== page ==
Critics are decrying the potential partial loss of the city's mountain views as part of Vancouver's plan for Northeast False Creek, which council will be voting on Tuesday.
Last month, city staff revealed the final plans for the area at council. They include a new park, ice rink and community centre and new streets to replace the Georgia and Dunsmuir viaducts.
It also includes new condo towers that will house up to 12,000 new residents over the next 20 years — including three towers that will partially block the view of the North Shore Mountains.
The city has had policies in place since the 1980s that protect 27 view corridors.
"Once one tower protrudes through one of these view cones, that will set the precedent for other developers to also want the same treatment," said community activist Melody Ma. "So we won't have our iconic mountain backdrop."
Ma, a web developer by day, created the website Save Our Skyline YVR to share her views.
Our public views of this beautiful city should not be sold to the highest bidder... If you agree please tell @CityofVancouver that they cannot allow protected view corridors to be given to developers before its too late! Here's how...https://t.co/QsPJd9sz6Q— @formula1_ca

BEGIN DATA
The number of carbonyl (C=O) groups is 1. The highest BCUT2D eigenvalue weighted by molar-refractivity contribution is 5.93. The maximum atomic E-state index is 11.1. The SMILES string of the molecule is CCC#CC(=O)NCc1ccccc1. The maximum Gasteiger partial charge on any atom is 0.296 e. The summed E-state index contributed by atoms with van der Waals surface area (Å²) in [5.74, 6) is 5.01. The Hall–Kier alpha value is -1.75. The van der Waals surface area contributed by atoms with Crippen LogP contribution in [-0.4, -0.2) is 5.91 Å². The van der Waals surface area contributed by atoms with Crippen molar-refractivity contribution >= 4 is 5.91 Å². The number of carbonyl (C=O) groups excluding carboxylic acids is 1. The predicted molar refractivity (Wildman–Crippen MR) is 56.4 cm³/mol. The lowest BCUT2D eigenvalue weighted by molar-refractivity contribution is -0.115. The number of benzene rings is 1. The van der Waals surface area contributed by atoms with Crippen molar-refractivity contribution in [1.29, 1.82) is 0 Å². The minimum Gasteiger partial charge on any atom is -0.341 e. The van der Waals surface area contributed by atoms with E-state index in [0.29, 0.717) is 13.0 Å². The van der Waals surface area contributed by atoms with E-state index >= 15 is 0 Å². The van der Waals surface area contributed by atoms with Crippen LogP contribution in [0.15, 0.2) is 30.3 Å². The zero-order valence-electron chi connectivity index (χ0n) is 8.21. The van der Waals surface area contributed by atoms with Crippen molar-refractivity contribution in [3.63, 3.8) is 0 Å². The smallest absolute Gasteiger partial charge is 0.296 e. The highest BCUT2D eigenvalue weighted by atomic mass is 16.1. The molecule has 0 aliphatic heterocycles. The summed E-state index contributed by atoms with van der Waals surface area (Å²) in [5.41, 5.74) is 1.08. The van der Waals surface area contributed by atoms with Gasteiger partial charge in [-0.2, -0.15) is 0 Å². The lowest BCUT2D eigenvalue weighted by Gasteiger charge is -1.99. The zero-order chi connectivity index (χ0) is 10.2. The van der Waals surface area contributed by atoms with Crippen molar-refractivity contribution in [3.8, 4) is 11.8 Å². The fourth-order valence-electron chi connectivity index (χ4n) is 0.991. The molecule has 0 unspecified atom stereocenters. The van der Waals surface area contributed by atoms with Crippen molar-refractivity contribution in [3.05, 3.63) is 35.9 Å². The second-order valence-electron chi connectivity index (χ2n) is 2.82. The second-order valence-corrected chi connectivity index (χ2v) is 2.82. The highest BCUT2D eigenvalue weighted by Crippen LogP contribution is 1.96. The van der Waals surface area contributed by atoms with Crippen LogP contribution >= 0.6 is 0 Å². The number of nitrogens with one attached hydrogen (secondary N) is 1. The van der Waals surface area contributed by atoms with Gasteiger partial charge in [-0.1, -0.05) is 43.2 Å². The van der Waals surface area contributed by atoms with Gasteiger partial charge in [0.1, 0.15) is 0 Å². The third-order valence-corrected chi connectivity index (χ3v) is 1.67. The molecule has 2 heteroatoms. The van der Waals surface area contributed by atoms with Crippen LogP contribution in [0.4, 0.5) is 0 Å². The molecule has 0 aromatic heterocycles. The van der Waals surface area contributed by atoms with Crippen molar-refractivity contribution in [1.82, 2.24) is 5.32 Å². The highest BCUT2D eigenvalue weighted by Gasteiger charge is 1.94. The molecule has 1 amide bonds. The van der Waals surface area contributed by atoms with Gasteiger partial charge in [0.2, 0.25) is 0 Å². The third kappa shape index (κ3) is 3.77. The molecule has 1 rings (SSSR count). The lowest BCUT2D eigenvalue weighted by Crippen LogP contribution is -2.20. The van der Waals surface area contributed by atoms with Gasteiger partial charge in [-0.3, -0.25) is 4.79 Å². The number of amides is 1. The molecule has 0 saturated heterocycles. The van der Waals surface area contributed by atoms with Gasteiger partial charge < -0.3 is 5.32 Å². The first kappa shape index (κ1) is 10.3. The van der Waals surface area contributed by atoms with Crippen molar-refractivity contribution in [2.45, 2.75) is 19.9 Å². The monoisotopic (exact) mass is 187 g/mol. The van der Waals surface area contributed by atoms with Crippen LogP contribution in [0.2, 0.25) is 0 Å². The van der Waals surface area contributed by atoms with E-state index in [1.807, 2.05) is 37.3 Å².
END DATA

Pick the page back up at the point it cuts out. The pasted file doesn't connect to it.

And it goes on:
Ma said she's not opposed to condos being developed in the area — just their height. She said Vancouver is one of the few cities in the world with such spectacular views.
"This is a free public asset and free public amenity that everyone can enjoy," she said.
"In terms of what is being built to cover those public views, these are going to be multimillion dollar condos that none of us can afford."
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Former city planner Ray Spaxman worked at city hall when the view corridor policy was put in place. Spaxman agrees the Northeast False Creek plan could set a precedent for other developers.
"Developers want more development, more density, more height. And in doing so they will inevitably obliterate some of the things that we currently love," he said.
Spaxman says it's up to the public to decide what it wants to do about the corridors. But he said it's also up to the city to provide all sides of issues at council.
No one from the city was available for comment.
In a presentation to council on January 31, project director Kevin McNaney told councillors there's already "substantial amount of view protection" in Northeast False Creek.
McNaney said urban design experts informed city staff that it would be difficult for Vancouver to achieve its urban design goals while preserving the view corridors.
He also said the three new towers will provide more variation to the skyline, as well as "a celebratory moment in the skyline where we can celebrate one of our biggest entertainment districts in the province of British Columbia."